Focus on Gift and Estate Taxation
Editor for This Issue: Aaron M. Rotkowski
Taxation Planning and Compliance Insights
Making GRATs GREAT for Tax-Free Wealth Transfers
Darin Christensen, Esq
When implemented in an effective and timely manner, a series of grantor retained annuity trusts (each a “GRAT”) can be used to transfer as much of an individual’s wealth as desired without any significant gift or estate tax cost. The performance of a GRAT is significantly affected by the taxpayer’s choices about the term, annuity stream, and assets transferred. This discussion provides an overview of GRATs and summarizes several planning strategies to make GRATs even more effective.
Introduction to the Internal Revenue Service’s “Parallel” Investigations
Marc K. Sellers, Esq.
The nature, purpose, and impact of an Internal Revenue Service (the “Service”) audit investigation are not always apparent to the taxpayer or the taxpayer’s representatives (e.g., attorney or accountant). This discussion summarizes the Service’s criminal investigation capabilities and techniques, and it provides guidance regarding the Service’s recent practices in “parallel” civil and criminal tax investigations.
Tax and Estate Planning Lessons from a Galaxy Far, Far Away
Glen Goland, Esq.
As an estate planning attorney, the author sees individuals who look like Darth Vader every day. They may not wear the mask and cape, but many have unconventional families, own unconventional assets, and have no estate plans. This discussion analyzes the estate of Darth Vader after his death in Return of the Jedi. And, this discussion considers other lessons that taxpayers can learn from Star Wars to ensure that their own tax and estate planning is in order.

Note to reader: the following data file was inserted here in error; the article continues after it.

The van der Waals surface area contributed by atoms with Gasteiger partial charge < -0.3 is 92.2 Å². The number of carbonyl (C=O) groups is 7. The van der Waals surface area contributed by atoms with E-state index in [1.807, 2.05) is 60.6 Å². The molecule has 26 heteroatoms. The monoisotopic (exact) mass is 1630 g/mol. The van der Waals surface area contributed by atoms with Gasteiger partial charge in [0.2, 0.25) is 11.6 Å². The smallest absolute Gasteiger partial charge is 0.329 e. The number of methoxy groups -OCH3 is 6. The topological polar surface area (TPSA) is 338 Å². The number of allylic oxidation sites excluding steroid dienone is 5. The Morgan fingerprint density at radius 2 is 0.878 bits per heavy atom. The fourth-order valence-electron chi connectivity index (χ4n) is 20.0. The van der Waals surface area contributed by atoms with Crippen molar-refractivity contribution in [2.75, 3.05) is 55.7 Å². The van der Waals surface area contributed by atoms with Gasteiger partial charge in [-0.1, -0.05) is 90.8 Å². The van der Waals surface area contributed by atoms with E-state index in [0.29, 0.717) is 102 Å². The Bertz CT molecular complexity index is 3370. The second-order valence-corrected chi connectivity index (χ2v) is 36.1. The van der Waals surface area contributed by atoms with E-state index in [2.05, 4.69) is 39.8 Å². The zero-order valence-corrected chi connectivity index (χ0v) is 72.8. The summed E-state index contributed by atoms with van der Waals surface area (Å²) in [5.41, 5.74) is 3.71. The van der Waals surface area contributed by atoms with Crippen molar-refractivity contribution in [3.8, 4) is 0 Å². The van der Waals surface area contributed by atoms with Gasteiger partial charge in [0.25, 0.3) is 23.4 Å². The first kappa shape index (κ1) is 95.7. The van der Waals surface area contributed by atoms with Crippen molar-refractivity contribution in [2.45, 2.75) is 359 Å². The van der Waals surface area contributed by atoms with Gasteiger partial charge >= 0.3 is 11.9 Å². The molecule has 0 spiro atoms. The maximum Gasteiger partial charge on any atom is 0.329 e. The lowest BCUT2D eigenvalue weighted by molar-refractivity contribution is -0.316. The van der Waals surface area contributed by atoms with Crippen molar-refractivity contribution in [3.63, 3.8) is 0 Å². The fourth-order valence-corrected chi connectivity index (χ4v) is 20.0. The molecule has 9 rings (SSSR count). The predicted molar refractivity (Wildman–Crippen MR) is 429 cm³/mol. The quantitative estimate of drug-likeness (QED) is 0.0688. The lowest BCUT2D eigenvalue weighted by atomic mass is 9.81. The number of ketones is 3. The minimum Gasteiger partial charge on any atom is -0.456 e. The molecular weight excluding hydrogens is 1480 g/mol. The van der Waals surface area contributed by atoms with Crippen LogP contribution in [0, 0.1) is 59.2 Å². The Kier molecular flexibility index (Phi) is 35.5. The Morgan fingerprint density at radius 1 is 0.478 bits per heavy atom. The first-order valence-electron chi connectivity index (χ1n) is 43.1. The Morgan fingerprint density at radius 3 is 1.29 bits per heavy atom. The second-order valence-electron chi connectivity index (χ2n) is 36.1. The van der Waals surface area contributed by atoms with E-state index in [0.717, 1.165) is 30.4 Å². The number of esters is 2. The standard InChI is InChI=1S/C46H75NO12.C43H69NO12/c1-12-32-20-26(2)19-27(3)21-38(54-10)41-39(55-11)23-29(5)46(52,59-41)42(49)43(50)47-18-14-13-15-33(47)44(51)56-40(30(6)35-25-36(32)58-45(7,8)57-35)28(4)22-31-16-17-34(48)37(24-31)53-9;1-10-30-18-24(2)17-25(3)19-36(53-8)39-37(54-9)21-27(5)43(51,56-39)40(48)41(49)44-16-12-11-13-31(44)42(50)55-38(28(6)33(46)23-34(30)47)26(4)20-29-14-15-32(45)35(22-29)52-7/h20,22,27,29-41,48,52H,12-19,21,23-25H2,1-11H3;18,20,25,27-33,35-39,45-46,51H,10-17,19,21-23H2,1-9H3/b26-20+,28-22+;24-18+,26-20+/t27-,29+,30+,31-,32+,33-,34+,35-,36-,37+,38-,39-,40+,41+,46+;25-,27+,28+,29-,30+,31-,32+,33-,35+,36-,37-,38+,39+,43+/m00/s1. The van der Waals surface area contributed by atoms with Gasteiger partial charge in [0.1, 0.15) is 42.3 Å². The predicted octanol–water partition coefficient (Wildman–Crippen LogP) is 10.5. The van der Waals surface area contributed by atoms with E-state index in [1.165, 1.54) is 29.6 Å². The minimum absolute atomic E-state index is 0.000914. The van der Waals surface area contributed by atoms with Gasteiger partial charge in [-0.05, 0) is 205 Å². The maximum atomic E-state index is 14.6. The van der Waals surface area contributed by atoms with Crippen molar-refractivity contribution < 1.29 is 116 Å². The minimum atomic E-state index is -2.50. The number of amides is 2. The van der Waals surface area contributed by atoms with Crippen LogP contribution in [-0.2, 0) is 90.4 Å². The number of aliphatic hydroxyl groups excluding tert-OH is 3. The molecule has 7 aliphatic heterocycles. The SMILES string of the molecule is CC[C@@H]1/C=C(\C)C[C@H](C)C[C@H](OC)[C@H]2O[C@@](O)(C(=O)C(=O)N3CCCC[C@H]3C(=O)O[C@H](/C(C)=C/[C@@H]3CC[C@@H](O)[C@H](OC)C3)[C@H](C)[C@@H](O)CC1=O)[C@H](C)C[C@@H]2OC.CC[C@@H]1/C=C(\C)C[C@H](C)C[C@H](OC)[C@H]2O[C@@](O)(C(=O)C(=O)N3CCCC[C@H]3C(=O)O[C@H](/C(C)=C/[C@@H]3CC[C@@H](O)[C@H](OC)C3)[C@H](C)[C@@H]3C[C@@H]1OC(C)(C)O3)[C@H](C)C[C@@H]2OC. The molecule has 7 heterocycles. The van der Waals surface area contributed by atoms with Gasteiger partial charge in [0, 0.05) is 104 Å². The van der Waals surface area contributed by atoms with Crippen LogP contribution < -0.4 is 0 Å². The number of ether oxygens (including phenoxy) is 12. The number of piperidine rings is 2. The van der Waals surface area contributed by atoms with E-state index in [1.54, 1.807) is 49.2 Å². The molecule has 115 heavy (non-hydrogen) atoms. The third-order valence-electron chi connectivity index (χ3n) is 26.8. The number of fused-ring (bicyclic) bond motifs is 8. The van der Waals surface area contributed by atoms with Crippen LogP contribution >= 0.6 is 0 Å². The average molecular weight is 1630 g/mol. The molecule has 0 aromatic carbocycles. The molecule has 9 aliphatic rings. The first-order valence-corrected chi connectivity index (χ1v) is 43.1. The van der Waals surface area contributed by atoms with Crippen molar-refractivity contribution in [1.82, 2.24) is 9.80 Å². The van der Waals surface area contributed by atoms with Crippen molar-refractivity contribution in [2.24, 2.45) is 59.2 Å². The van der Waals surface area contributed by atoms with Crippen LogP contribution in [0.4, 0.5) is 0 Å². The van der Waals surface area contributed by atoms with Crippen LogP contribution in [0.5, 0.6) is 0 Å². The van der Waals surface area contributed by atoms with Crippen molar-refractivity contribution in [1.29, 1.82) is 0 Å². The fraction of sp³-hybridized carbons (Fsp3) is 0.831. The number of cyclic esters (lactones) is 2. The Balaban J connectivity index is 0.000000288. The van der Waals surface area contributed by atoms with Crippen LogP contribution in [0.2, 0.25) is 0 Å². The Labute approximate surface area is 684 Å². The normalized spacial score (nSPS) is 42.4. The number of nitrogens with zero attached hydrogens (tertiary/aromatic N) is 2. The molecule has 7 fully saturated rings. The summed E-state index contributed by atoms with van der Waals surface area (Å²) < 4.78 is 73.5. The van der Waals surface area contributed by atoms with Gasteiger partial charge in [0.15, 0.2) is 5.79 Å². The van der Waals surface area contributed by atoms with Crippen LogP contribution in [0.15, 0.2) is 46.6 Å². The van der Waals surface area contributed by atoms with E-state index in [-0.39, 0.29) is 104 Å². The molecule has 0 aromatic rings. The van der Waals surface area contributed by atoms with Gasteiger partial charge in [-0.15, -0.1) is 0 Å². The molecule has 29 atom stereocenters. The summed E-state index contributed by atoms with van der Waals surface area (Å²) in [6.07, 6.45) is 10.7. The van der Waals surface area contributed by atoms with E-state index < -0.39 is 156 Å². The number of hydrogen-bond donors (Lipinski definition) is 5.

Current Controversies Regarding Option Pricing Models
Aaron M. Rotkowski and Michael A. Harter
Option pricing models (OPMs) are increasingly used to estimate the discount for lack of marketability (DLOM) in the business valuation profession. Some analysts disagree about whether OPMs are applicable for estimating the DLOM. Since OPMs were originally derived to determine option prices for publicly traded securities, many analysts question the merits of applying them to closely held securities. This discussion explores the controversies of applying OPMs to estimate the DLOM for nonmarketable securities.
Understanding the Allowable Interest Expense Deduction for Graegin Loans within the Gift and Estate Tax Context
Justin M. Nielsen
Effective communication between the valuation analyst and estate counsel is important to identify all potential deductions from the gross estate to arrive at a final taxable estate value. This discussion summarizes the role of the valuation analyst in providing estate and gift tax services. This discussion reviews the regulations associated with certain estate deductions, including interest expense deductions for so-called Graegin loans. And, this discussion considers two recent court decisions regarding Graegin loan interest deductions.
The Often Overlooked Income Tax Rules of Life Insurance Policies
Donald O. Jansen, Esq., and Lawrence Brody, Esq.
Life insurance is a unique product that provides needed liquidity during the lifetime and at the death of the insured. It is useful in business and estate planning and can be a wealth creation or wealth transfer vehicle. The taxation of life insurance proceeds is complex and subject to certain exemptions. It is important to be familiar with the particular life insurance rules in order to avoid unexpected income tax consequences. This discussion summarizes some of the unique income tax attributes associated with life insurance policies and the tax planning strategies that involve life insurance.
The Private Company Discount Based on Empirical Data